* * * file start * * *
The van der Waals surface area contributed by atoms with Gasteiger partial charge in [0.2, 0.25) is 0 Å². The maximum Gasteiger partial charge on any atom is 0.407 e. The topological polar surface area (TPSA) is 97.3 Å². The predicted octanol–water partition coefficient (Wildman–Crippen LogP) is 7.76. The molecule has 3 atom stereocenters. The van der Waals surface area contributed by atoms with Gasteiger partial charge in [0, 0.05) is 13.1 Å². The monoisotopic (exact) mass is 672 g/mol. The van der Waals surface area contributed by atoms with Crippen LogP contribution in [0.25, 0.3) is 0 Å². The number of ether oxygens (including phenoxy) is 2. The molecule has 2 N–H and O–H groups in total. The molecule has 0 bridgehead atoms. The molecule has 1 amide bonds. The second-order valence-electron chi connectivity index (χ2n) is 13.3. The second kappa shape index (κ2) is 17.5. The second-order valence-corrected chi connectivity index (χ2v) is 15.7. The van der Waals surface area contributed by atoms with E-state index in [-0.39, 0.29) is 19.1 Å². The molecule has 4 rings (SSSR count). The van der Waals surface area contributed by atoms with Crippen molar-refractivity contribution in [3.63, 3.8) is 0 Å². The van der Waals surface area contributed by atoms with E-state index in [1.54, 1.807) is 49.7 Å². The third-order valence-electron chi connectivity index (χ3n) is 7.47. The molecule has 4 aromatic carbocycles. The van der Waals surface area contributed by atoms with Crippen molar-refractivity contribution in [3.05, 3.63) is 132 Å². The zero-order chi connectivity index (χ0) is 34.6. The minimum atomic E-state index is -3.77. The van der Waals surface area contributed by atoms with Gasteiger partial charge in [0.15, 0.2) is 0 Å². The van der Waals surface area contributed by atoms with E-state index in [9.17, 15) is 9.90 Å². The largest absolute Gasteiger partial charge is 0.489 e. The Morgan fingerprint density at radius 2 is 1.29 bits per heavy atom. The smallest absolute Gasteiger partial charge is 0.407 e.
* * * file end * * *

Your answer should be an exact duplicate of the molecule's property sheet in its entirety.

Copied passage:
The van der Waals surface area contributed by atoms with Gasteiger partial charge in [0.2, 0.25) is 0 Å². The maximum Gasteiger partial charge on any atom is 0.407 e. The topological polar surface area (TPSA) is 97.3 Å². The predicted octanol–water partition coefficient (Wildman–Crippen LogP) is 7.76. The molecule has 3 atom stereocenters. The van der Waals surface area contributed by atoms with Gasteiger partial charge in [0, 0.05) is 13.1 Å². The monoisotopic (exact) mass is 672 g/mol. The van der Waals surface area contributed by atoms with Crippen LogP contribution in [0.25, 0.3) is 0 Å². The number of ether oxygens (including phenoxy) is 2. The molecule has 2 N–H and O–H groups in total. The molecule has 0 bridgehead atoms. The molecule has 1 amide bonds. The second-order valence-electron chi connectivity index (χ2n) is 13.3. The second kappa shape index (κ2) is 17.5. The second-order valence-corrected chi connectivity index (χ2v) is 15.7. The van der Waals surface area contributed by atoms with E-state index in [-0.39, 0.29) is 19.1 Å². The molecule has 4 rings (SSSR count). The van der Waals surface area contributed by atoms with Crippen molar-refractivity contribution in [3.63, 3.8) is 0 Å². The van der Waals surface area contributed by atoms with E-state index in [1.54, 1.807) is 49.7 Å². The third-order valence-electron chi connectivity index (χ3n) is 7.47. The molecule has 4 aromatic carbocycles. The van der Waals surface area contributed by atoms with Crippen molar-refractivity contribution in [3.05, 3.63) is 132 Å². The zero-order chi connectivity index (χ0) is 34.6. The minimum atomic E-state index is -3.77. The van der Waals surface area contributed by atoms with Gasteiger partial charge in [0.15, 0.2) is 0 Å². The van der Waals surface area contributed by atoms with E-state index in [9.17, 15) is 9.90 Å². The largest absolute Gasteiger partial charge is 0.489 e. The Morgan fingerprint density at radius 2 is 1.29 bits per heavy atom. The smallest absolute Gasteiger partial charge is 0.407 e.